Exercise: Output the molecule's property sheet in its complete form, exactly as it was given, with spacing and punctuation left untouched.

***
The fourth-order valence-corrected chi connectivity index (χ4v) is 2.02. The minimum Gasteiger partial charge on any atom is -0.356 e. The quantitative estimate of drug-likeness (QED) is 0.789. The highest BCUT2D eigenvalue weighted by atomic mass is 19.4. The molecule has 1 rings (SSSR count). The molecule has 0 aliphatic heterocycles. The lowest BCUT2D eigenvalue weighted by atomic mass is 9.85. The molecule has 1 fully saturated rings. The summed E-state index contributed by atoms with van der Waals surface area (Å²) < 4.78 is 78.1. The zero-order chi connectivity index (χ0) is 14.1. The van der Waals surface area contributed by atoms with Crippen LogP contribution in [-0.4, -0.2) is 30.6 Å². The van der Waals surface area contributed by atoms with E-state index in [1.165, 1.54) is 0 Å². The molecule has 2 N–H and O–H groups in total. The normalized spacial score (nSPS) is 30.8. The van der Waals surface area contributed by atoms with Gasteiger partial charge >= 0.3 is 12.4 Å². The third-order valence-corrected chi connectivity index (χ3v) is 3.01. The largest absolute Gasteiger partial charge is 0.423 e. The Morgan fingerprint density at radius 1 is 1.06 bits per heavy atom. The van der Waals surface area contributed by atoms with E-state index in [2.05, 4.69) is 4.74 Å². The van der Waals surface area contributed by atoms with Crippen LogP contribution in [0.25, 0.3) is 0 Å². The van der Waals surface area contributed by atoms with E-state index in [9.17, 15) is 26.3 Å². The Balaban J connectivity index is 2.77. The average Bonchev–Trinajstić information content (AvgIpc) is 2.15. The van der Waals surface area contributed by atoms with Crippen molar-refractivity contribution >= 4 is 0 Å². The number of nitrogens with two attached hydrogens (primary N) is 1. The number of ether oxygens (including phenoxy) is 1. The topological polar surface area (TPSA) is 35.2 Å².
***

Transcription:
The fourth-order valence-corrected chi connectivity index (χ4v) is 2.02. The minimum Gasteiger partial charge on any atom is -0.356 e. The quantitative estimate of drug-likeness (QED) is 0.789. The highest BCUT2D eigenvalue weighted by atomic mass is 19.4. The molecule has 1 rings (SSSR count). The molecule has 0 aliphatic heterocycles. The lowest BCUT2D eigenvalue weighted by atomic mass is 9.85. The molecule has 1 fully saturated rings. The summed E-state index contributed by atoms with van der Waals surface area (Å²) < 4.78 is 78.1. The zero-order chi connectivity index (χ0) is 14.1. The van der Waals surface area contributed by atoms with Crippen LogP contribution in [-0.4, -0.2) is 30.6 Å². The van der Waals surface area contributed by atoms with E-state index in [1.165, 1.54) is 0 Å². The molecule has 2 N–H and O–H groups in total. The normalized spacial score (nSPS) is 30.8. The van der Waals surface area contributed by atoms with Gasteiger partial charge >= 0.3 is 12.4 Å². The third-order valence-corrected chi connectivity index (χ3v) is 3.01. The largest absolute Gasteiger partial charge is 0.423 e. The Morgan fingerprint density at radius 1 is 1.06 bits per heavy atom. The van der Waals surface area contributed by atoms with E-state index in [2.05, 4.69) is 4.74 Å². The van der Waals surface area contributed by atoms with Crippen LogP contribution in [0.25, 0.3) is 0 Å². The van der Waals surface area contributed by atoms with E-state index in [9.17, 15) is 26.3 Å². The Balaban J connectivity index is 2.77. The average Bonchev–Trinajstić information content (AvgIpc) is 2.15. The van der Waals surface area contributed by atoms with Crippen molar-refractivity contribution >= 4 is 0 Å². The number of nitrogens with two attached hydrogens (primary N) is 1. The number of ether oxygens (including phenoxy) is 1. The topological polar surface area (TPSA) is 35.2 Å².